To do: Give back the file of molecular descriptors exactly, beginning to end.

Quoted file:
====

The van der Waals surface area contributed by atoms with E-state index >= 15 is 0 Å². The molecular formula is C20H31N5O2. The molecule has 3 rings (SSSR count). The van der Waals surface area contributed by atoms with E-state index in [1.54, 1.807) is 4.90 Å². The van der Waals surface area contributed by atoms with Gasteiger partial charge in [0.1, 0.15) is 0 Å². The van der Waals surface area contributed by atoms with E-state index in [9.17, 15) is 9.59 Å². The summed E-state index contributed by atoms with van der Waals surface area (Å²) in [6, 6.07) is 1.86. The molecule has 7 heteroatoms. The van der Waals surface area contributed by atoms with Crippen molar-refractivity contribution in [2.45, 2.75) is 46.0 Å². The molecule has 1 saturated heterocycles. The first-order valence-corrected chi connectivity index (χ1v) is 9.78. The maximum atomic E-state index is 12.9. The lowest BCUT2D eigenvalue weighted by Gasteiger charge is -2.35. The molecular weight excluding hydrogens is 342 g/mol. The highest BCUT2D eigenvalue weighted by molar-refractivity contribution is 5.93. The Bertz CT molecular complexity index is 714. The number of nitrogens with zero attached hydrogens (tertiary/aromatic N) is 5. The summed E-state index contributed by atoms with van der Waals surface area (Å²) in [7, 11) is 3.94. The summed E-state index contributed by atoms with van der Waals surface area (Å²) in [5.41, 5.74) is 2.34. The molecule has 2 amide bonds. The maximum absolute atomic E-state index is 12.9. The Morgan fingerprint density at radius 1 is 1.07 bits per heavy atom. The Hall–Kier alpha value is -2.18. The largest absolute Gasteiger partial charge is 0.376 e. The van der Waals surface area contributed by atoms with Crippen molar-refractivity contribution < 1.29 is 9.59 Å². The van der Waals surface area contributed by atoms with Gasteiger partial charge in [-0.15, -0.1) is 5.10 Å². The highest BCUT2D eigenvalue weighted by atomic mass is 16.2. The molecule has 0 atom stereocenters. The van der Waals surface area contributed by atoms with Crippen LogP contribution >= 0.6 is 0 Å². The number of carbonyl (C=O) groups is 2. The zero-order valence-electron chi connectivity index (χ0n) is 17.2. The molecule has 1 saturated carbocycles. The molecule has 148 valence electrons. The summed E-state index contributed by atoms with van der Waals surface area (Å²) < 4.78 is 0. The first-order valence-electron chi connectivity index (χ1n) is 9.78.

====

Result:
The van der Waals surface area contributed by atoms with E-state index >= 15 is 0 Å². The molecular formula is C20H31N5O2. The molecule has 3 rings (SSSR count). The van der Waals surface area contributed by atoms with E-state index in [1.54, 1.807) is 4.90 Å². The van der Waals surface area contributed by atoms with Gasteiger partial charge in [0.1, 0.15) is 0 Å². The van der Waals surface area contributed by atoms with E-state index in [9.17, 15) is 9.59 Å². The summed E-state index contributed by atoms with van der Waals surface area (Å²) in [6, 6.07) is 1.86. The molecule has 7 heteroatoms. The van der Waals surface area contributed by atoms with Crippen molar-refractivity contribution in [2.45, 2.75) is 46.0 Å². The molecule has 1 saturated heterocycles. The first-order valence-corrected chi connectivity index (χ1v) is 9.78. The maximum atomic E-state index is 12.9. The lowest BCUT2D eigenvalue weighted by Gasteiger charge is -2.35. The molecular weight excluding hydrogens is 342 g/mol. The highest BCUT2D eigenvalue weighted by molar-refractivity contribution is 5.93. The Bertz CT molecular complexity index is 714. The number of nitrogens with zero attached hydrogens (tertiary/aromatic N) is 5. The summed E-state index contributed by atoms with van der Waals surface area (Å²) in [7, 11) is 3.94. The summed E-state index contributed by atoms with van der Waals surface area (Å²) in [5.41, 5.74) is 2.34. The molecule has 2 amide bonds. The maximum absolute atomic E-state index is 12.9. The Morgan fingerprint density at radius 1 is 1.07 bits per heavy atom. The Hall–Kier alpha value is -2.18. The largest absolute Gasteiger partial charge is 0.376 e. The van der Waals surface area contributed by atoms with Crippen molar-refractivity contribution < 1.29 is 9.59 Å². The van der Waals surface area contributed by atoms with Gasteiger partial charge in [-0.15, -0.1) is 5.10 Å². The highest BCUT2D eigenvalue weighted by atomic mass is 16.2. The molecule has 0 atom stereocenters. The van der Waals surface area contributed by atoms with Crippen LogP contribution >= 0.6 is 0 Å². The number of carbonyl (C=O) groups is 2. The zero-order valence-electron chi connectivity index (χ0n) is 17.2. The molecule has 1 saturated carbocycles. The molecule has 148 valence electrons. The summed E-state index contributed by atoms with van der Waals surface area (Å²) < 4.78 is 0. The first-order valence-electron chi connectivity index (χ1n) is 9.78.